Wednesday, May 20, 2009

Yakuza Demon (2003)

The smallish Yakuza group of the Date has taken on more than they can handle when they trespass onto the turf of the considerably larger Tendo group. One things leads to another, and the Tendo start attacking some of the Date's lower tier of members in retaliation.

The leaders of the Date think that it will all work out like it usually does in their business - both sides killing off some footsoldiers and then making up again with slightly redrawn borders between their territories.

Times like this are also a very fine opportunity to milk one's underlings dry "to finance the war". One of these underlings is Muto (Koichi Iwaki), himself the leader of a small sub-"family" of the Date group, consisting only of himself, Seichi (Riki Takeuchi) and Yoshi (Hideki Sone). Their little family unit once was completed by Muto's bar-owning girlfriend (Yoko Natsuki), but she left them a short time ago, wanting her man to go legit.

Trouble is, Muto hasn't the money his superiors want from him. With not much of a way out, Muto promises to assassinate a higher-up member of the Tendo to keep up his reputation. Seichi is dismayed at the thought of his father-by-choice going to jail for fifteen years (that's the typical muder sentence in modern day yakuza films) or dying in a futile effort to kill someone, and gets Muto jailed for two years for some smaller crime. He also delivers the money they want to his bosses, money that he has stolen directly from the war chest of the Tendo group. Of course, that's not enough for them to make up for Muto's supposed cowardice of landing himself in jail, so Seichi makes up for it the only way he knows and kills the highest boss of the Tendo (the Emperor of the Universe, Tetsuro Tanba).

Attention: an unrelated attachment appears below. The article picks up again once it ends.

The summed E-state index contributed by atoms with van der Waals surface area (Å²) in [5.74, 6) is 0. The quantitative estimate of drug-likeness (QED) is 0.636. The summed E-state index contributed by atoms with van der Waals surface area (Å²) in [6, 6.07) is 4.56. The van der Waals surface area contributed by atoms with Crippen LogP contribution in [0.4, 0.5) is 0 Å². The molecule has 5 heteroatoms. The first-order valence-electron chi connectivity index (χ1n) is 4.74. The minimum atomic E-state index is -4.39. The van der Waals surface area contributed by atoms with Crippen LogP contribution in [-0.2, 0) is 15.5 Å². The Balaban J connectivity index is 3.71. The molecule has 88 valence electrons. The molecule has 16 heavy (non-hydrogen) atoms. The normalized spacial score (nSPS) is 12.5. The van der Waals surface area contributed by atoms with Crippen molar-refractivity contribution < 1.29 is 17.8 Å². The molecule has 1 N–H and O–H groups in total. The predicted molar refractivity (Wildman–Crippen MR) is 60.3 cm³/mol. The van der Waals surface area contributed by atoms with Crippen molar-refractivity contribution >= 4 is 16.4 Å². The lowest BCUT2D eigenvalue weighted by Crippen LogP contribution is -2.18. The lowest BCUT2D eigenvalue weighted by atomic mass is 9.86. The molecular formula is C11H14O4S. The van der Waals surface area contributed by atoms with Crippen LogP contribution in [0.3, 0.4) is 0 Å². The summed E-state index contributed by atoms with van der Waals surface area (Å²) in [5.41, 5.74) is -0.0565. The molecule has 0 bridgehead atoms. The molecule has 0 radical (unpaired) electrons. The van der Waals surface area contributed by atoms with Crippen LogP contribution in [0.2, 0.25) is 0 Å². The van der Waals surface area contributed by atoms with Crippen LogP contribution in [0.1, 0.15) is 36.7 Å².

Which obviously leads only to a further escalation of the conflict into an all-out war the Date never wanted and most certainly will not be able to win. It won't be long until the Date group is going to expell Seichi to somehow finagle out of their little war.

Yakuza Demon is supposed to be one of Takashi Miikes weaker films, but I don't think it weak at all, unless one only appreciates Miike's films when they're trying to be as mad as possible.

This one's a very different sort of film, a classicist Yakuza film that replaces most of Miike's typical absurdism with classic, stoic gangster film existentialism. Yakuza Demon is mostly a film about love and family as seen through the eyes of people who are nearly completely unable to express their feelings through anything else than violence or the seething anger and frustration Riki Takeuchi is so good at showing through his glare.

It is also a very slow film, with many static camera set-ups that often position the viewer as an audience sitting one or two tables away from the characters. Miike consciously ignores many possibilities for kinetic violence. This time around he's more interested in watching his characters when they are not spilling anyone's guts (and noodle soup) on the floor. In many aspects, it is much more painful to watch the characters never directly express anything they feel than watch them kill and die (although there will be more than enough dying before the film is over).

As much as I like Miike's madder outings, Yakuza Demon is something very special, akin to Kinji Fukasku's Graveyard of Honor and similar classics of the jitsuroku eiga or the bleakest, saddest film noir you could imagine.


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